At the July 4th Council meeting, Fire Chief Bill Balfour introduced Frank Alaimo, principal of Alaimo Architecture Inc. to introduce the design and costing of a plan for a replacement facility for the aging and inadequate building located on King Street East currently serving the Fire Department.
The design was based on integrating a new facility with the current township building located at 988 County Rd. 10, which was viewed as strategically the best location for a number of reasons. First, this location was deemed by the design committee to be the best with respect to the coverage of the community for the deployment of fire apparatus. This relocation also affects the fewest residents by maintaining their optimum insurance industry ratings which require residents to be located within eight kilometers of a fire hall. The location is also fully serviced, and properly zoned under the Official Plan.
The proposed fire hall consists of 13,748 square feet on two floors. It requires the demolition of the existing one storey ‘gym’ area of the main Township offices and would attach through the former school gymnasium on the southeast corner, which is an underutilized part of the building. This section of the building would be demolished to make room for an extensive building which would include a 3 bay, double length fire hall area which could accommodate 6 firetrucks, a multipurpose room, administrative offices, separate archive and gear storage, change rooms, washrooms and a mechanical room on two stories. The bays face onto the existing pavement so access onto a major road would already be in place. The storage area in the plan is large enough for all township storage requirements, for which $200,000 have already been set aside in the 2014 capital budget.
While well located, the site presented some design challenges, particularly with respect to its elevation. Fire trucks can only navigate slopes of 4 degrees or less, so significant excavation is required to build the bays at an elevation that will accommodate this restriction. Apparently the costs include $300,000 in excavation expenses to establish the building at the required grade.
The exterior of the building in the proposal uses materials that are similar to the existing façade to tie the new structure into the existing township building. The building is incorporates LEED design technology, but certification is not in the plan as this process adds significantly to building costs. The proposed structure addresses current health and safety, accessibility, potential environmental and building code deficiencies within the current fire station by providing shower facilities, decontamination areas, improved ventilation and a training room that will allow all Fire staff to participate in training activities. Administration portions of the building are located on the main floor while the lower level allows firefighters access to the apparatus bays for emergency response while not interfering with overall Township operations.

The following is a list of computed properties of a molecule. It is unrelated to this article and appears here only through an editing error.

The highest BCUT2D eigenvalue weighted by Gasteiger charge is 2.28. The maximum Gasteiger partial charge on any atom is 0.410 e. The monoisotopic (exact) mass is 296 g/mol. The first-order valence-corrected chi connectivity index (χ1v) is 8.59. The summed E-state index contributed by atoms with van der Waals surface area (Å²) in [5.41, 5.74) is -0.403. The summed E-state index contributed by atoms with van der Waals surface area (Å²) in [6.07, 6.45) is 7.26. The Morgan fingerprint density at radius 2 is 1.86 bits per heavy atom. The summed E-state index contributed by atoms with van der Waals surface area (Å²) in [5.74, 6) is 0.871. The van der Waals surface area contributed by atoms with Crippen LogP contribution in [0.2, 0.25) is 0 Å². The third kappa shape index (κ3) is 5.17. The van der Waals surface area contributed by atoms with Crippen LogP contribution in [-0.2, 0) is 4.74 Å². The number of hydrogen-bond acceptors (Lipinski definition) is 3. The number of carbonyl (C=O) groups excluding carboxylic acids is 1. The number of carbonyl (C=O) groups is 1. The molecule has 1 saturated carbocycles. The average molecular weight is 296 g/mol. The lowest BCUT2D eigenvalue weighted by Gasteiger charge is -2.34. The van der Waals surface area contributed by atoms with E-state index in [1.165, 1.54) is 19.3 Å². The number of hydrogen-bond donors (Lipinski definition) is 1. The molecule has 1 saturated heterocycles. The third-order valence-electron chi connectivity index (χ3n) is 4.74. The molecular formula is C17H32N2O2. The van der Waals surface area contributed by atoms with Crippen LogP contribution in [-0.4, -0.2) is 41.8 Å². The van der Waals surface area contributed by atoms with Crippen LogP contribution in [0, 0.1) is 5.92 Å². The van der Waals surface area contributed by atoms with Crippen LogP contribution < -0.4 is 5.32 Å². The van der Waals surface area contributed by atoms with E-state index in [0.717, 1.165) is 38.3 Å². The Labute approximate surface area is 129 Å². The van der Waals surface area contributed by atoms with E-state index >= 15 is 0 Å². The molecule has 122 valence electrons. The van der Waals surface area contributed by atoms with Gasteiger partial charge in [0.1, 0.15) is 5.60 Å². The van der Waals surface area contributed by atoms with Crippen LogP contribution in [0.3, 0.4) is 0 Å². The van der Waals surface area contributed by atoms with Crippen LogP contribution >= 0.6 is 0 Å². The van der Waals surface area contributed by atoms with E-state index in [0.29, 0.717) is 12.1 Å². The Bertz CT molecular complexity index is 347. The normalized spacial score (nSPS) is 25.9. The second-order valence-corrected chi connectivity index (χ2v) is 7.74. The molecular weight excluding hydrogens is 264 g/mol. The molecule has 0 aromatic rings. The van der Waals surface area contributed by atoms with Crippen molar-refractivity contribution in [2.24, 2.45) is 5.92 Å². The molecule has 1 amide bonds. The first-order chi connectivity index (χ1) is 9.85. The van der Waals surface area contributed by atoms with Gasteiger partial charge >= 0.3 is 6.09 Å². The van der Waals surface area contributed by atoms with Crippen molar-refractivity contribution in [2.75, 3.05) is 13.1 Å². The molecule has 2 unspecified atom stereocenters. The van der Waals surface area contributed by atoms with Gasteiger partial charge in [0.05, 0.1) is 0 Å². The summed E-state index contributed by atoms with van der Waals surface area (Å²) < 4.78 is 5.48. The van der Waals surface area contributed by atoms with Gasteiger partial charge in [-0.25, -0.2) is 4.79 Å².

Capital budget discussions around this project to date utilized a $3.5 million price tag. In anticipation of the sticker shock, the designers ensured that items can be reviewed and or changed prior to the tendering process, and Chief Balfour was ready with suggestions on where there were possible reductions available. For example, the forecast is based on a 20% contingency fund which is $1 million, which could be reduced to an industry standard of 10% to 15%. The actual construction hard costs come in at $3,777,023 which includes the structure, site works, furniture, fittings and equipment. This number is pushed up to $4,985,670 by the allowances and contingencies, which are based on industry standard guidelines. The contingency is included to offset the accuracy risk and assumes that the tender is issued within the next eight months.
Expect sharp pencils to be developing strategies to carve back some of the features and identify ways to stagger expenditures before a final Fire Hall plan is approved. KG